When I queried the rabbi about the students’ background and family affiliation, he told me that students come from homes of varying degrees of observance, represent 28 countries and span the cultural spectrum; including Mexican, Russian, Ethiopian and South African.

“What is more exciting than where they come from is where they go,” he says, noting that former Soille students are now classical musicians, medical students and successful in business.

As a special educator, I am always curious to know if a private school can accommodate children with learning differences. Rabbi Weiser explained that the school’s curriculum may be modified to some extent and he is always willing to make the best effort to work with students and their families. Soille is not an elitist day school, and is sincerely devoted to providing the best education possible to every Jewish student.

“Every student has a right to be a proud member of the Jewish community,” he says.

More than once during our interview, Rabbi Weiser reminded me that Jews are “people of the Book” and being educated has been our saving grace during every harrowing era. To this end, he and Soille staffers expend a great deal of effort to make sure that their population understands the social conscience that defines Judaism. We remember collectively that we were slaves in Egypt, and therefore as a people, we cannot abide oppression of any kind. This is why American Jews in the 1950s and 1960s embraced the civil rights movement. We understand how important it is to be liberated and free to choose a life of meaning and industry. This dedication to learning and application of knowledge has seen us through pogroms, the Holocaust, the Inquisition and modern day anti-Semitism, and students are reminded of this during their time at Soille.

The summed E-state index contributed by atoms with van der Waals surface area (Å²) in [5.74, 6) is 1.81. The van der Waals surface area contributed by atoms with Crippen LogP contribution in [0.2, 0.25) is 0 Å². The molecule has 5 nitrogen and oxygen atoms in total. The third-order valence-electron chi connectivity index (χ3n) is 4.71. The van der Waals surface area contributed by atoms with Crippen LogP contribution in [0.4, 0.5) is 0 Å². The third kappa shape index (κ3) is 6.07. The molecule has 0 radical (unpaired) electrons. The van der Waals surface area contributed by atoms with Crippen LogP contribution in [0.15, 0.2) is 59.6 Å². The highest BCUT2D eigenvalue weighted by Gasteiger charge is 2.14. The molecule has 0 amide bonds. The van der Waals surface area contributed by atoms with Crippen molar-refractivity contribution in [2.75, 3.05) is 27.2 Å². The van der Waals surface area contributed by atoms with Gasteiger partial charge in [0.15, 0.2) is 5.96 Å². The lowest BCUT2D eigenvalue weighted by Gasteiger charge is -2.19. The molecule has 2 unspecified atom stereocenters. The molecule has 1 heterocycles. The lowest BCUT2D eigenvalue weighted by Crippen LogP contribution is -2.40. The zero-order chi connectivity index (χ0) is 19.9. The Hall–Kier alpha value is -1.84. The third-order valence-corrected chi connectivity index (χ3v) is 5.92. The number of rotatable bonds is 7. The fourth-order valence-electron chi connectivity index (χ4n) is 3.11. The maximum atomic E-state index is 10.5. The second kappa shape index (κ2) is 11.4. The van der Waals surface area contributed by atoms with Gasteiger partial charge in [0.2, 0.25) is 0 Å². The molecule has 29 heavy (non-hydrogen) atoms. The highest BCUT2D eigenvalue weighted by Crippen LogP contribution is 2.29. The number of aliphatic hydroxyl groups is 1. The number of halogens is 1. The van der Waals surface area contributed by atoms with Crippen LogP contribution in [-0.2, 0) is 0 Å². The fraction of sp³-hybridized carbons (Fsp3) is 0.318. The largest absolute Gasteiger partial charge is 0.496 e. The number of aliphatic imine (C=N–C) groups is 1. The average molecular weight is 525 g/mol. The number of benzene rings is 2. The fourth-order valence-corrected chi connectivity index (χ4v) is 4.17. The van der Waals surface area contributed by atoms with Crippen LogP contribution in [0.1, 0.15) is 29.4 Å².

Additionally, philanthropy and caring for those in need has long been not only a commandment but a hallmark of Judaism. Soille San Diego Hebrew Day collects tzedakah daily, but that is just a small portion of how they honor this commandment. Students work at a food pantry and participate in ACE community service projects to start.

A newly adopted program allows students to pursue their passion weekly for the betterment of the community by choosing a project that may be anything that lights a fire in them, but one that will benefit their colleagues and community. The program has been quite successful and provided unanticipated opportunities for self-expression and development. As an example, one student with attention deficit disorder wrote a book about her trials with her disability and published it so that others could understand and glean insight into her daily struggle and triumphs.